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Old 03-09-2012, 10:38 PM   #1
msager
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Join Date: Jun 2010
Location: Bellefonte, PA
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2002 SL1
2000 L-Series 3.0L Wagon
Default Replaced a broken rear spring

I finally got around to replacing the broken left-rear spring on my 2000 LW2. The last couple of inches had broken off the bottom of the spring, allowing it to jump off the seat that it has on the shock absorber and rest on the bottom end of the shock absorber. Aside from the left side of the car being about 1.5 inches lower than the right side in the rear, this had no noticeable impact on the car. I was lucky and found a guy selling brand new OEM replacement springs on Ebay for $40 each, which was a lot less than the dealer price of $146 each.

Anyway, what looked like a straightforward operation ended up being quite a mess. The first problem was removing the top nut from the strut assembly. I just could not get the nut to turn without turning the shaft. The 1/4 inch hex end on the shaft is just not strong enough to hold it by. After spending about an hour trying different ways to deal with this, I finally took it to an auto repair shop a couple of blocks away from me. It took the guy there about 15-20 minutes, but he finally got it off by putting a couple of pairs of vice-grips on the shaft and then spinning the nut with an impact wrench. He only charged me ten dollars.

The second problem was putting the bolt in that holds the bottom end of the shock absorber to the knuckle on the control arm. As per instructions, I obtained a new bolt from the GM dealer to ensure that it did not come loose. Also following directions, I attached the top end of the strut assembly first and then put the lower bolt in. The problem is that it just did not want to thread into the knuckle. I compressed the spring a little and jiggled things around and it finally threaded in... or so I thought. It didn't seem to take any more force to turn it in than it did to take it out, but when it finally got all the way in, it just kept turning and metal powder started coming out of the knuckle because it was actually cross-threaded and chewed up the threads on the inside of the knuckle. Have you ever had that sinking feeling?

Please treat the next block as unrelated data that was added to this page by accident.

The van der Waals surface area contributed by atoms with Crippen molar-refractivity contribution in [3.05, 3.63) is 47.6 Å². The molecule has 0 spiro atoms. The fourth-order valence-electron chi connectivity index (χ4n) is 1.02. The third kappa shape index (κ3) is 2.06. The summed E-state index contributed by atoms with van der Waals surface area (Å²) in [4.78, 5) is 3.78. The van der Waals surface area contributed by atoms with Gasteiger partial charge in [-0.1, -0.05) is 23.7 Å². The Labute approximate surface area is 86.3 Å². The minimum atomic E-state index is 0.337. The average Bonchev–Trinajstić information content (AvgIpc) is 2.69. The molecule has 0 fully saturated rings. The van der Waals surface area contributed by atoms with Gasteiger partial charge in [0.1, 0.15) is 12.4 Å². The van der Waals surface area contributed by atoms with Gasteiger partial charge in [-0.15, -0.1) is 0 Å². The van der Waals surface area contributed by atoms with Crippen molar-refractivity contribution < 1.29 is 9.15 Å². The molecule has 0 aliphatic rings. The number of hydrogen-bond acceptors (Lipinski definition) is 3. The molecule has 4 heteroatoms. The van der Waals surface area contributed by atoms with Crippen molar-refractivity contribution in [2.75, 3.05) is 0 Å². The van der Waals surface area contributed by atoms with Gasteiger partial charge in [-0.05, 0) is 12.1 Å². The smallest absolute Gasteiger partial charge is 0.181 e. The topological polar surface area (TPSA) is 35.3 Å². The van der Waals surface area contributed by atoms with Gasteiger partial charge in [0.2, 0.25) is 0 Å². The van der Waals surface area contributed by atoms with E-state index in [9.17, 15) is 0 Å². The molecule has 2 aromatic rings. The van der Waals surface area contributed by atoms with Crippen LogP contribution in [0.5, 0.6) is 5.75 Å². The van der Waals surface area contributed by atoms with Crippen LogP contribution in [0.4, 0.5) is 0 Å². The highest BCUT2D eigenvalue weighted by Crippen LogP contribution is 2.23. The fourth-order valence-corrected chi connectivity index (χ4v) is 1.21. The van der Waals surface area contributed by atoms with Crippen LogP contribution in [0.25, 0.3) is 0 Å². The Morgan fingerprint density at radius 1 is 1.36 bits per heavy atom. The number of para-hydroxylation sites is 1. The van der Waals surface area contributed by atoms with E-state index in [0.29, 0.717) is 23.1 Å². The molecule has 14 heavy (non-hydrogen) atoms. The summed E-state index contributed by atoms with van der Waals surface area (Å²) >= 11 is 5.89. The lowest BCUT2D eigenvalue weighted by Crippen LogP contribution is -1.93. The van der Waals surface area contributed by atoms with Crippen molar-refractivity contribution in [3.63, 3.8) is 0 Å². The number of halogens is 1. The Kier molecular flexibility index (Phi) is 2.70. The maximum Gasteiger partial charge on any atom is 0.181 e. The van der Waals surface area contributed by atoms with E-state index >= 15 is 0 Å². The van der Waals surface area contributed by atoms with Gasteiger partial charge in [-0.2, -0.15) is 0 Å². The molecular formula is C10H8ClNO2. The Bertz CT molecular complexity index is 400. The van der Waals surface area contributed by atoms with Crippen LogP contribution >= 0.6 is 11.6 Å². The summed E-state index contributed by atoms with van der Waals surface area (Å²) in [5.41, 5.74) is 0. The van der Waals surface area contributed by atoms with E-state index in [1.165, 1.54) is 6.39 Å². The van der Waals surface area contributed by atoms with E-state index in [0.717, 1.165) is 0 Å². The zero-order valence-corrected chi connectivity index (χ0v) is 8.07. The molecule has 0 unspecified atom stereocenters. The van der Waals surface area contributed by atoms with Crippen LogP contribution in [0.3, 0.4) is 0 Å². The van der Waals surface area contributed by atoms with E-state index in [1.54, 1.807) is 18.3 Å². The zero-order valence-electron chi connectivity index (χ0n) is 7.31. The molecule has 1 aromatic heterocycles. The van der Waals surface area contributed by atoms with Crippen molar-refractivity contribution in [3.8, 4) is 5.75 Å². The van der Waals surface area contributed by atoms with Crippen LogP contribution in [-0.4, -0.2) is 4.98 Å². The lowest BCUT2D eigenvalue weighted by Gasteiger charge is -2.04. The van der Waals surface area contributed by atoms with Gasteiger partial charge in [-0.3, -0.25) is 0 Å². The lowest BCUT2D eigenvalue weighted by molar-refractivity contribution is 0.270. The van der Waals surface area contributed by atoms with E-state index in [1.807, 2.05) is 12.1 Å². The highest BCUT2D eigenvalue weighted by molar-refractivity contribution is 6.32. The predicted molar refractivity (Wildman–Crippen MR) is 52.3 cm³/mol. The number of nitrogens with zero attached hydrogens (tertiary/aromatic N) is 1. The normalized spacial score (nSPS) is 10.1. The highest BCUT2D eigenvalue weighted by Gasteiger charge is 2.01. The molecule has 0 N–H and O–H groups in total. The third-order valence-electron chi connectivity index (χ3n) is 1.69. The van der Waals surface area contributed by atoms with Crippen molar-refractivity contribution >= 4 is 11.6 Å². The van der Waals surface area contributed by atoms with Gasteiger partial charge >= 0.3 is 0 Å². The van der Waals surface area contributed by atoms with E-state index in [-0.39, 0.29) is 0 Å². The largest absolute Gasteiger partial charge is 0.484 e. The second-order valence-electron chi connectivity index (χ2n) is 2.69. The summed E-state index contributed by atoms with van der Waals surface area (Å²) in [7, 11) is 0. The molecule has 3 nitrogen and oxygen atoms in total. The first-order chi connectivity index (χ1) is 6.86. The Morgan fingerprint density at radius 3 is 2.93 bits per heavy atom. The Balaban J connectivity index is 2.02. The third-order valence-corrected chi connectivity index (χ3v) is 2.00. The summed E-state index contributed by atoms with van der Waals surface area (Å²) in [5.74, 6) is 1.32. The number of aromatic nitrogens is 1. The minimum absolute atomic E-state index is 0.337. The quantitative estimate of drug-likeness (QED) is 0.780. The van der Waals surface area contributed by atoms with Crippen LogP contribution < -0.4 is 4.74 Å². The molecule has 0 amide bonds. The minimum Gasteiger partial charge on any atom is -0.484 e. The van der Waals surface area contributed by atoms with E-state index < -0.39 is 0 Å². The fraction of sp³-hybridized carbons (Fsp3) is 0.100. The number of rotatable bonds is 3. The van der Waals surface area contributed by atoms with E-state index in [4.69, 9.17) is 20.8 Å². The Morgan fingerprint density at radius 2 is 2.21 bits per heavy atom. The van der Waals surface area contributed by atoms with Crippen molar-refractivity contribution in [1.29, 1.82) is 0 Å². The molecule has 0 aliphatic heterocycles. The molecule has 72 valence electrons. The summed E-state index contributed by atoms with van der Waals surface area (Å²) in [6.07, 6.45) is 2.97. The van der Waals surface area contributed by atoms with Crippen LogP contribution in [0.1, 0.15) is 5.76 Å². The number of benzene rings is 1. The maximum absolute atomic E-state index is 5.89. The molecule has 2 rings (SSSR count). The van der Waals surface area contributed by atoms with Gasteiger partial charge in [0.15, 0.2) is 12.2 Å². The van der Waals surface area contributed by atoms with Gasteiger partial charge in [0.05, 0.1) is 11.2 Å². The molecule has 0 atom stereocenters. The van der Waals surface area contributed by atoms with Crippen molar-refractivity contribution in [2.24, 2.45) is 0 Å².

I talked to the guy at the auto repair shop and he suggested getting a longer bolt and then putting a nut on the end. I went to a few stores, and found what I needed at Home Depot of all places. A grade-8 1/2-inch diameter 5-inch long bolt and matching nuts and washers. This time when I put it together, I did the bottom first so that I could line it up more easily. The five-inch bolt was long enough to come out the other side of the knuckle, and the nut was exactly the right size to slide into the groove in the knuckle. I put lots of loc-tite on it and then also added a second nut. The second nut was not grade-8, but was the kind with the nylon insert to lock it. I put loc-tite on that one also. I can't see any way that this could possibly come apart. The 1/2-inch bolt is not quite as wide as the original 14 mm bolt, but the portion that is taking the load is not threaded, so it is probably as wide as the 14mm minus the depth of the threads, and therefore should be just as strong.

I wrote this for a couple of reasons:

1. If you decide to do any work on the rear shocks or springs, be prepared for it to take longer than it should. When reinstalling the strut assembly, put in the strut-to-knuckle bolt before the four bolts at the top. Doing this allows you to maneuver the strut assembly so that the bolt goes in straight. It makes the top four bolts more difficult, but I was able to do it after compressing the spring a couple of inches. I would much rather fight a little with those than deal with what I just went through.

2. In the event that the threads in the knuckle do strip out like they did for me, you can use the solution above. I am not sure of the exact loads on the bolt, but just to be safe I would make sure to get a grade-8 bolt.

Now I just have to replace the spring on the other side. I think I'll wait until my busted knuckles and sore muscles heal and I forget what a pain in the neck replacing the first spring was.
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